Many of the participants did not have much information about diabetes or how to control it. Focus groups proved that there was a need to educate people about diabetes. Members of the group wanted an effective message to go out to the public with a messenger that looked like them.

The segments were evaluated by a WIPR-TV, Channel 6 communications project counselor Mayra Vega. Ms. Vega is also a communications professor at the School of Pharmacy and Public Health Graduate Studies at the University of Puerto Rico (UPR).

Segments were filmed in various locations, including the Cidra Municipality, a health center, a basketball court, a supermarket and other public places. Technical services were provided by the Educational Technology Department of the UPR’s Medical Sciences Campus.

Segments are shown at events, conferences, meetings, and trainings. NDEP products are featured, including the Movimiento CD, Recetas y plan de comidas (Recipe and Meal Planner Guide), and the Cuide Sus Pies Durante Toda Su Vida (Take Care of Your Feet for a Lifetime) booklet. Through these efforts, the Puerto Rico DPCP educates people with diabetes and those at risk of developing the disease.

For more information contact Leonardo Pérez, DPCP coordinator, 787-632-3826, by e-mail or by fax: (787) 767-8008. Or send a written request to Puerto Rico Diabetes Prevention and Control Program, Attention: Leonardo Pérez. PO Box 70184, San Juan, PR 00936-8184.

Link to top of page Suggested Materials and Staffing

Would you like to create diabetes education segments for local airing do this in your organization? See below for general “how to” instructions.

Link to top of page General Instructions

  • Research to see if a media campaign similar to yours has been done before for another population. See what resources you can use (focus group data, etc) so that you do not “reinvent the wheel.”
  • Create a budget. This will determine your limitations and expectations for the final product.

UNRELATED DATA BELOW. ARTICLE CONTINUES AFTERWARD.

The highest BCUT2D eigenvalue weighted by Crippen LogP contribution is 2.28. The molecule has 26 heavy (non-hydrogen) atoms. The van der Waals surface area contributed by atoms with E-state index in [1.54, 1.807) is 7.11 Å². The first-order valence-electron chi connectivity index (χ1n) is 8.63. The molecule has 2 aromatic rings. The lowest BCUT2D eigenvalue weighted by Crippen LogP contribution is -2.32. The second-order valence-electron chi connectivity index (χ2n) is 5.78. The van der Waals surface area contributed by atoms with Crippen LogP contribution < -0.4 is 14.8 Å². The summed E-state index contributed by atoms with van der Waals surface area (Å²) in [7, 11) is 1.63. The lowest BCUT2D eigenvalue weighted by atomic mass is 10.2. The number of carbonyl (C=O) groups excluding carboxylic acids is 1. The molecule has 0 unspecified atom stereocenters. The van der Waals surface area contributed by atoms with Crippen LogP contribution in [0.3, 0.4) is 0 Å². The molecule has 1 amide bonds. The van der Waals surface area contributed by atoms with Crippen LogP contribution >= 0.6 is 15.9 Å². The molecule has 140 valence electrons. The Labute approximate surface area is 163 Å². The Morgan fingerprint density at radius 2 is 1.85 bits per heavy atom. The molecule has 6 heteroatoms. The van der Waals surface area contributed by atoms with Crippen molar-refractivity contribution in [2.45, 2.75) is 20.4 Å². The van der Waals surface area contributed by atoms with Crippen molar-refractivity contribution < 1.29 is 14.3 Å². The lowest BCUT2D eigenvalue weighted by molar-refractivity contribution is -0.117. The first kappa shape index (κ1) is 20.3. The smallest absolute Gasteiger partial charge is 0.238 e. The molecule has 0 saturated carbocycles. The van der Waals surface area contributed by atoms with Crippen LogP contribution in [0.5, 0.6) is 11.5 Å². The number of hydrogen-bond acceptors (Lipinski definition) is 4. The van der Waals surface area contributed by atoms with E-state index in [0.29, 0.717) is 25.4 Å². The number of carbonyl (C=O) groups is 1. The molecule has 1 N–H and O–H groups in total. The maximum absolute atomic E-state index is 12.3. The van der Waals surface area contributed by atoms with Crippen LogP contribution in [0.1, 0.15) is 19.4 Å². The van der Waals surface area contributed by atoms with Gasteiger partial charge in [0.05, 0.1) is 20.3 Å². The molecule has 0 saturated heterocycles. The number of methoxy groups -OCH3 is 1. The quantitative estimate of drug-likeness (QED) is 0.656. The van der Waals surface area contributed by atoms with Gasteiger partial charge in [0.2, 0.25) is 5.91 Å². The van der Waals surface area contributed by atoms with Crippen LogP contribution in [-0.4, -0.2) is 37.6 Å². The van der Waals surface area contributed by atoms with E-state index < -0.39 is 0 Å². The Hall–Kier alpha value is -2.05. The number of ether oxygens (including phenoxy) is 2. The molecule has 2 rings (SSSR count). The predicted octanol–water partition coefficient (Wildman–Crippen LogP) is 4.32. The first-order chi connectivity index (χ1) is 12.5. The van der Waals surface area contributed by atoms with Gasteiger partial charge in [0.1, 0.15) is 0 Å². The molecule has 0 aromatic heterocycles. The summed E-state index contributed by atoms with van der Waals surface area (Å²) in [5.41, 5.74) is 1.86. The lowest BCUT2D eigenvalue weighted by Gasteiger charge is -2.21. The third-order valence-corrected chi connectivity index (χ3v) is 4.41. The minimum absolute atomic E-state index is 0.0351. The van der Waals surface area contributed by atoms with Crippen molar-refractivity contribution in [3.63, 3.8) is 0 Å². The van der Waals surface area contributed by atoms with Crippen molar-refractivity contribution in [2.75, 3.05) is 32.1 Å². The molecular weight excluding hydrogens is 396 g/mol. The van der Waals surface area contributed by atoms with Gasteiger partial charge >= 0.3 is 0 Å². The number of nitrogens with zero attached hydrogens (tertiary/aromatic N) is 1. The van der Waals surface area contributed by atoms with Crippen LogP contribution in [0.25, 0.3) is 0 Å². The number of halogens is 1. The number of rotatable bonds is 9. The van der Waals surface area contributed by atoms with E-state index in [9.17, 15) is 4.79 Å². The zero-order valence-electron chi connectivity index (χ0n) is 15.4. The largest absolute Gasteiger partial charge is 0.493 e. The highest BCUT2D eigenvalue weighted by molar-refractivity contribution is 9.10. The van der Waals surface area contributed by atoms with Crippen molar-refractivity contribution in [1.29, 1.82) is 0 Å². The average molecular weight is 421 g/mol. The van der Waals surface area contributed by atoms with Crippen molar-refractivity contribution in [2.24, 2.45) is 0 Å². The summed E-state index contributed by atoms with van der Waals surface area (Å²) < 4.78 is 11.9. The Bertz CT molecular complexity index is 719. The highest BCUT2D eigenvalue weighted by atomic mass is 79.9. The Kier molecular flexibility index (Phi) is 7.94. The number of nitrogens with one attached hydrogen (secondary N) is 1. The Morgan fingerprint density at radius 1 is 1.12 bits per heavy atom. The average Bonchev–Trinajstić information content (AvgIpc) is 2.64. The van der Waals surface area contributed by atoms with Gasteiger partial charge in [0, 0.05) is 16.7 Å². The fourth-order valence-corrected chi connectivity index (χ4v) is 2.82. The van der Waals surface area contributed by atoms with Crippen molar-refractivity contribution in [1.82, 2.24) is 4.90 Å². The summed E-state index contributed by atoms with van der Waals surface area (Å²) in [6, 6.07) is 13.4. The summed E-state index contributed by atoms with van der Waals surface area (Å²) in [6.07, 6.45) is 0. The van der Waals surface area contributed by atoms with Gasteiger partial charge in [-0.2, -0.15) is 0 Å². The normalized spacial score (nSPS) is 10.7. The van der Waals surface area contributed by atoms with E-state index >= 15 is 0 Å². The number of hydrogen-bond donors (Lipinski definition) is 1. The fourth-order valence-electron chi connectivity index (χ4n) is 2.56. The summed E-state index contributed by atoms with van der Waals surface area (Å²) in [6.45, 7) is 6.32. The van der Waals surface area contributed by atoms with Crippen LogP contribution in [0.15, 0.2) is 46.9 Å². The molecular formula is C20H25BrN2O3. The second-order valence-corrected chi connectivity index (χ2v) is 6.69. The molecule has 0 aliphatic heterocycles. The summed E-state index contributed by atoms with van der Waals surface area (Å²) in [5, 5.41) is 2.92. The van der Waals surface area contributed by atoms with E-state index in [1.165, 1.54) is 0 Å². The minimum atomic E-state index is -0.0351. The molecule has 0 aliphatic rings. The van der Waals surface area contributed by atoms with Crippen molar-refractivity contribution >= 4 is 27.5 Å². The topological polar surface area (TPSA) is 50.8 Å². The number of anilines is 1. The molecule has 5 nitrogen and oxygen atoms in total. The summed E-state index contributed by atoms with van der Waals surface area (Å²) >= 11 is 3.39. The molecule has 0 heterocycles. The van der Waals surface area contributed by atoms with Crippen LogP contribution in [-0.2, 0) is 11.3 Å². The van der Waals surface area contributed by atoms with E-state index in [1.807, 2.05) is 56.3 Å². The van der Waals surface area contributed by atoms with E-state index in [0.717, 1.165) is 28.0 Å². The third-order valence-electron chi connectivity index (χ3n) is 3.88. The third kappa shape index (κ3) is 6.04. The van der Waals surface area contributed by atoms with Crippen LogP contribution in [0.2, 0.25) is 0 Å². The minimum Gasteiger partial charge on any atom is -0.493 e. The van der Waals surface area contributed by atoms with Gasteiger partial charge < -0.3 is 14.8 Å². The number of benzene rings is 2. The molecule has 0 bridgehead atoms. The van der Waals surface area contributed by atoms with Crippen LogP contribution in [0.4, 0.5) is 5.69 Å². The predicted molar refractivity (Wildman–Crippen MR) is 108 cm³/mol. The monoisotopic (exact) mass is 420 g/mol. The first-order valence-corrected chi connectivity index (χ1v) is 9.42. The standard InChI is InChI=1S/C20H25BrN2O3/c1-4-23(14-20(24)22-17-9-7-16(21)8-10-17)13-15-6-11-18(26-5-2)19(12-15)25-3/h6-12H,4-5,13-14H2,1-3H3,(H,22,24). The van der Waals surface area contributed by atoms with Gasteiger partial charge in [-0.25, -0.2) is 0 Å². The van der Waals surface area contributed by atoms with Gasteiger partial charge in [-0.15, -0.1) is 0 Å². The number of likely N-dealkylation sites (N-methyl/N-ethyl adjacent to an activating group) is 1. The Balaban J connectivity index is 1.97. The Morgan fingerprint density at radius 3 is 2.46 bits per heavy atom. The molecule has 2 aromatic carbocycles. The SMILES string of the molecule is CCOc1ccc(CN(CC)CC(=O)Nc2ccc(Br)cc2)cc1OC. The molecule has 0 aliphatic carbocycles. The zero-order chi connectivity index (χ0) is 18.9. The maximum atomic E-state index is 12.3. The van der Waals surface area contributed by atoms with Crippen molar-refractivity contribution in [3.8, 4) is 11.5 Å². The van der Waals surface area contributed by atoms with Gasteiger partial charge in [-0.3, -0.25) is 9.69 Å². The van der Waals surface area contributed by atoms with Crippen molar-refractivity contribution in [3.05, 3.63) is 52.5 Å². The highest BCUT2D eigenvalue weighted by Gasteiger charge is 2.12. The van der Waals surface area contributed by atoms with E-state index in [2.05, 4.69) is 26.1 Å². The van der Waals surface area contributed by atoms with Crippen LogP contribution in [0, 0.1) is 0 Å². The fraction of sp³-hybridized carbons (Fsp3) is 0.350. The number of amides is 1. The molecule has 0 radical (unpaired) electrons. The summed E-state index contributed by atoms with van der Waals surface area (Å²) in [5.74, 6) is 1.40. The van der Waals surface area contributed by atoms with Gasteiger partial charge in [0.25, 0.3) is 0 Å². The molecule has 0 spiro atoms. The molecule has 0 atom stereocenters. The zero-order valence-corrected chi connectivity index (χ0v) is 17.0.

• Contact local partners for funding opportunities.
  • Hire a consulting firm or an expert, such as a college professor or groups of students to conduct research, focus groups, and evaluation.
    • This group will assist you in determining what type of research you will need and the best way to reach your audience.
  • Use the NDEP Web site for media tips

Link to top of page Do your homework

  • Has this been done before? Is there a justified need to improve what has been done before? How can we improve or expand what has already taken place?
  • Who is your target audience?
  • What is the best medium to share this information with the public (e.g., radio, television, newspaper)?

Link to top of page Follow-up

  • Be sure to evaluate your efforts. There may be items you want to change for future campaigns.
  • Share results of the campaign (i.e., number of the target population reached) with partners and stakeholders.


* Links to non-Federal organizations are provided solely as a service to our users. Links do not constitute an endorsement of any organization by CDC or the Federal Government, and none should be inferred. The CDC is not responsible for the content of the individual organization Web pages found at this link.


Page last reviewed: September 5, 2007
Page last modified: November 9, 2007

Content Source: National Center for Chronic Disease Prevention and Health Promotion
Division of Diabetes Translation

Privacy Policy | Accessibility

Home | About the Program | Site Map | Contact Us

CDC Home | Search | Health Topics A-Z

United States Department of Health and Human Services
Centers for Disease Control and Prevention
National Center for Chronic Disease Prevention and Health Promotion
Division of Diabetes Translation